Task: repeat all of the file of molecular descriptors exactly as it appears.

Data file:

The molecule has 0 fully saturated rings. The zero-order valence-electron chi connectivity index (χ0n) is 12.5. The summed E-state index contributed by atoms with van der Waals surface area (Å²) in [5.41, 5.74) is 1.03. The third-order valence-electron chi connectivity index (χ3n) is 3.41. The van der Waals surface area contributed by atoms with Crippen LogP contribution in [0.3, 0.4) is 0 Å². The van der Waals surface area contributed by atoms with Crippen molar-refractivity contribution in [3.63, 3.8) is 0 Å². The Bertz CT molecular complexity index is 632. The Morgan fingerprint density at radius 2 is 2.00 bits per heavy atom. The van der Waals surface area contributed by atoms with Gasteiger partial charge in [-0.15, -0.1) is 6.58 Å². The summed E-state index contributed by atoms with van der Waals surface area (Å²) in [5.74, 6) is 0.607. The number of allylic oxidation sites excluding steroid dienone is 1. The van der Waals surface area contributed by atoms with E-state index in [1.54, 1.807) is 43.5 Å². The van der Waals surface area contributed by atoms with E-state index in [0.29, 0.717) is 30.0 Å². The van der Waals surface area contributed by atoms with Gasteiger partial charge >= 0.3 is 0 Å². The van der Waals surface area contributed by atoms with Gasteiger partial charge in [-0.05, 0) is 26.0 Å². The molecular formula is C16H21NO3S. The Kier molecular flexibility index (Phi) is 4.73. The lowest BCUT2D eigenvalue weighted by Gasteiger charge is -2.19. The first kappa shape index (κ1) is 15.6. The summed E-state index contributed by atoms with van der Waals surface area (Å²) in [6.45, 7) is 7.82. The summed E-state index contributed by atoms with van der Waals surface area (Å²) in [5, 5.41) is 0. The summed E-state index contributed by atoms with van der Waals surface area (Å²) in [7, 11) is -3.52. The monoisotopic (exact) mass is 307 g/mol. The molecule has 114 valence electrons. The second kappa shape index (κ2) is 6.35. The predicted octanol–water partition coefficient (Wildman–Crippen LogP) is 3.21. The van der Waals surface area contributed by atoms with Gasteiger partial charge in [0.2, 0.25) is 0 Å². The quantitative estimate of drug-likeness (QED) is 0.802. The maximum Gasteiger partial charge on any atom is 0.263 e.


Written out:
The molecule has 0 fully saturated rings. The zero-order valence-electron chi connectivity index (χ0n) is 12.5. The summed E-state index contributed by atoms with van der Waals surface area (Å²) in [5.41, 5.74) is 1.03. The third-order valence-electron chi connectivity index (χ3n) is 3.41. The van der Waals surface area contributed by atoms with Crippen LogP contribution in [0.3, 0.4) is 0 Å². The van der Waals surface area contributed by atoms with Crippen molar-refractivity contribution in [3.63, 3.8) is 0 Å². The Bertz CT molecular complexity index is 632. The Morgan fingerprint density at radius 2 is 2.00 bits per heavy atom. The van der Waals surface area contributed by atoms with Gasteiger partial charge in [-0.15, -0.1) is 6.58 Å². The summed E-state index contributed by atoms with van der Waals surface area (Å²) in [5.74, 6) is 0.607. The number of allylic oxidation sites excluding steroid dienone is 1. The van der Waals surface area contributed by atoms with E-state index in [1.54, 1.807) is 43.5 Å². The van der Waals surface area contributed by atoms with E-state index in [0.29, 0.717) is 30.0 Å². The van der Waals surface area contributed by atoms with Gasteiger partial charge >= 0.3 is 0 Å². The van der Waals surface area contributed by atoms with Gasteiger partial charge in [-0.05, 0) is 26.0 Å². The molecular formula is C16H21NO3S. The Kier molecular flexibility index (Phi) is 4.73. The lowest BCUT2D eigenvalue weighted by Gasteiger charge is -2.19. The first kappa shape index (κ1) is 15.6. The summed E-state index contributed by atoms with van der Waals surface area (Å²) in [6.45, 7) is 7.82. The summed E-state index contributed by atoms with van der Waals surface area (Å²) in [5, 5.41) is 0. The summed E-state index contributed by atoms with van der Waals surface area (Å²) in [7, 11) is -3.52. The monoisotopic (exact) mass is 307 g/mol. The molecule has 114 valence electrons. The second kappa shape index (κ2) is 6.35. The predicted octanol–water partition coefficient (Wildman–Crippen LogP) is 3.21. The van der Waals surface area contributed by atoms with Gasteiger partial charge in [0.2, 0.25) is 0 Å². The quantitative estimate of drug-likeness (QED) is 0.802. The maximum Gasteiger partial charge on any atom is 0.263 e.